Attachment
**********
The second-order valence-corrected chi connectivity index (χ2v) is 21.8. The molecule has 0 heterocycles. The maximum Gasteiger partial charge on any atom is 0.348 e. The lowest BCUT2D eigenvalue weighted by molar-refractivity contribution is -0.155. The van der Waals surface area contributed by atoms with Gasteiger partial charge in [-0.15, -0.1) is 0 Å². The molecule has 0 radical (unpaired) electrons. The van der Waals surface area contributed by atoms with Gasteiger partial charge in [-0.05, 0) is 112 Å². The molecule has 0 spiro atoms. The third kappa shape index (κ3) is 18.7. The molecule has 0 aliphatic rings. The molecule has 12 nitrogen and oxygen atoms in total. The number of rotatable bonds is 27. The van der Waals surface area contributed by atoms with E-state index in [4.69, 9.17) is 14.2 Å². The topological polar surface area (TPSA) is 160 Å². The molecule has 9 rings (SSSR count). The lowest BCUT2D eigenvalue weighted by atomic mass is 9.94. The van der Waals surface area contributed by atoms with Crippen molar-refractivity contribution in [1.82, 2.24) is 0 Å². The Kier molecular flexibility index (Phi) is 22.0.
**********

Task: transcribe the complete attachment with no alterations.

The second-order valence-corrected chi connectivity index (χ2v) is 21.8. The molecule has 0 heterocycles. The maximum Gasteiger partial charge on any atom is 0.348 e. The lowest BCUT2D eigenvalue weighted by molar-refractivity contribution is -0.155. The van der Waals surface area contributed by atoms with Gasteiger partial charge in [-0.15, -0.1) is 0 Å². The molecule has 0 radical (unpaired) electrons. The van der Waals surface area contributed by atoms with Gasteiger partial charge in [-0.05, 0) is 112 Å². The molecule has 0 spiro atoms. The third kappa shape index (κ3) is 18.7. The molecule has 0 aliphatic rings. The molecule has 12 nitrogen and oxygen atoms in total. The number of rotatable bonds is 27. The van der Waals surface area contributed by atoms with E-state index in [4.69, 9.17) is 14.2 Å². The topological polar surface area (TPSA) is 160 Å². The molecule has 9 rings (SSSR count). The lowest BCUT2D eigenvalue weighted by atomic mass is 9.94. The van der Waals surface area contributed by atoms with Crippen molar-refractivity contribution in [1.82, 2.24) is 0 Å². The Kier molecular flexibility index (Phi) is 22.0.